Sorry to disappoint you, but the fjord in Eastern Norway (canoeing as a teenager) is not the kind of Norwegian fjord as you imagine. Low rolling hills similar to pictures I have seen of Eastern USA and Canada.
A lot of islands and small towns. All my pictures are about camping with beer, booze and hippie girls.
Now I live in Western Norway with the famous fjords within reach. They are dangerous with sudden winds rushing down the mountains. It takes some planning to find emergency landings up front. Mountain walls along shores are common. I am probably too old (read lack of exercise) for this now. The Penobscot 17 is no doubt capable of a trip like this.
Now I am canoeing on small lake called Lutsi. Lot of small islands. Only a portage of minutes (crossing a road) to next lake.
Checking the map, there is a river down from these lakes to a well protected fjord branch running north/south with a zillon small islands scattered around. I do not paddle rivers, and not sure about length and difficulty of portaging. But this will be a great longer trip.
Norway is similar to Canada as a canoeing paradise. Hope I will be a more active photographer, and share with you.
Lake Lutsi at sunset. Penobscot resting in the grass
Edit. Should work now
Penobscot is fine canoe
You are a lucky fellow to own a Penobscot 17. It is a fine and versatile canoe that will serve you well in many conditions. It is not particularly “tippy”. The advice offered above about keeping your head and upper body inside the gunwales takes care of most of your worries. You can give yourself a bit of extra confidence if you’ll try this: With just yourself in the boat, kneel just aft of the portage yoke with knees spread fairly wide. Then apply pressure first to one knee and then the other while keeping your spine vertical (parallel to the tree trunks). You’ll find that you can roll the boat dramatically from side to side with good control and without worrying about tipping it. It will give you a good feel for how far the boat will go without swamping and impress upon you how much better your control is when kneeling than sitting.
Incidentally, I do own a Penobscot 17 and have installed a kneeling thwart which I use to solo the boat. It is a bit big for sure, but it is doable.
Nice picture. The canoe, made in Maine, should feel right at home.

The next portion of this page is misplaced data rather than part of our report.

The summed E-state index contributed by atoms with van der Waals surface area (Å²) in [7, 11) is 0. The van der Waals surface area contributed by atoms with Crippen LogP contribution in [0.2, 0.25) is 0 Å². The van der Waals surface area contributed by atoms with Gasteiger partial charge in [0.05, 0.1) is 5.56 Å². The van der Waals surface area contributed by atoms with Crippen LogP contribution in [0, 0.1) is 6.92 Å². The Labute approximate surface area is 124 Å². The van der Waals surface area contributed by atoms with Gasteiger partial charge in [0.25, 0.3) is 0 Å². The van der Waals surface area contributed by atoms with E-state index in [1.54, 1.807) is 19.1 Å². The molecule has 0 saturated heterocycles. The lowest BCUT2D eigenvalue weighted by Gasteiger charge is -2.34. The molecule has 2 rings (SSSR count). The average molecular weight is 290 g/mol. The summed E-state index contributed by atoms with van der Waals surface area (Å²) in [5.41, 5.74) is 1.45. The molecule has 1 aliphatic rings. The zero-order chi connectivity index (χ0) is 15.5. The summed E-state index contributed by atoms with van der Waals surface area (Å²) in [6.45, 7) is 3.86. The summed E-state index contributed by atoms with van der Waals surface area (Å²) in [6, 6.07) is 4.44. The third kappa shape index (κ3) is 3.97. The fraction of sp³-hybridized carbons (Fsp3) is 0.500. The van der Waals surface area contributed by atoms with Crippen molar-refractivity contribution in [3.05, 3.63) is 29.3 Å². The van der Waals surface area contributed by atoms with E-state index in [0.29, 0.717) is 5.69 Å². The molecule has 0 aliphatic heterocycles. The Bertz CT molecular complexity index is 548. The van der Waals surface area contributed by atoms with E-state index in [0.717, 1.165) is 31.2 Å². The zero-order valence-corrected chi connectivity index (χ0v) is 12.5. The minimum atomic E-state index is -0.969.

Close to a conclusion.
Those guys that claim a design flaw (in some reviews) are wrong. And none defended this view in this thread.
It takes no special skill, just normal, sound behaviour to make a shallow arc canoe safe. The secondary stability is better than you may expect.
Again- I really appreciate all info and advice in this thread. Please add more if you want.
Hope new potential buyers that will be scared of a negative review, will search more and read this thread.
shallow arch covers a lot of ground
Canoe hull bottom cross sections are typically categorized as round bottomed, shallow V, flat, or shallow arch. But there is tremendous variation in the cross sectional contours of boats categorized as “shallow arch”.
And as pointed out by kayakmedic, when it comes to secondary stability, the side contour is as important or more important than the bottom configuration. Boats with extreme flare, like the Lotus Dandy, or with elliptical bottom contours and shouldered tumblehome like the Bell/Placid/Colden “fire” series heel over very predictably and have great secondary stability. Others with bubble-sided tumblehome that recurves fairly low down will pass through the limit of secondary stability much more quickly and abruptly.
As an example, you initially said you had an Old Town Penobscot 174 RX. There is no such boat. It is now clear you have a Penobscot 17 RX. The triple-layer polyethylene Penobscot/Allagash/Discovery 174 is a very different boat, quite apart from material. Although both are categorized as shallow arch hulls, the poly 174 has a much flatter bottom with relatively straight sides in comparison to the Royalex Penobscot 17. The 174 is a big boat that most would consider stable, but if radically heeled I would suspect it to have less secondary stability than the Penobscot 17.
A couple of thoughts
The fact that people can learn to keep any canoe upright does not mean they are all equally stable. That area between the rails where you keep your head is not of equal width in various canoes. Width matters too.
Though many canoes are clearly very flat bottomed “shallow arch” is the marketable term. Hence anything with a curved chine is called shallow arch in the catalog.
I’ve many boats called
The kinder ones are like the long sides of an ellipse
The sporty ones are darn near an arc of a tightly radiused circle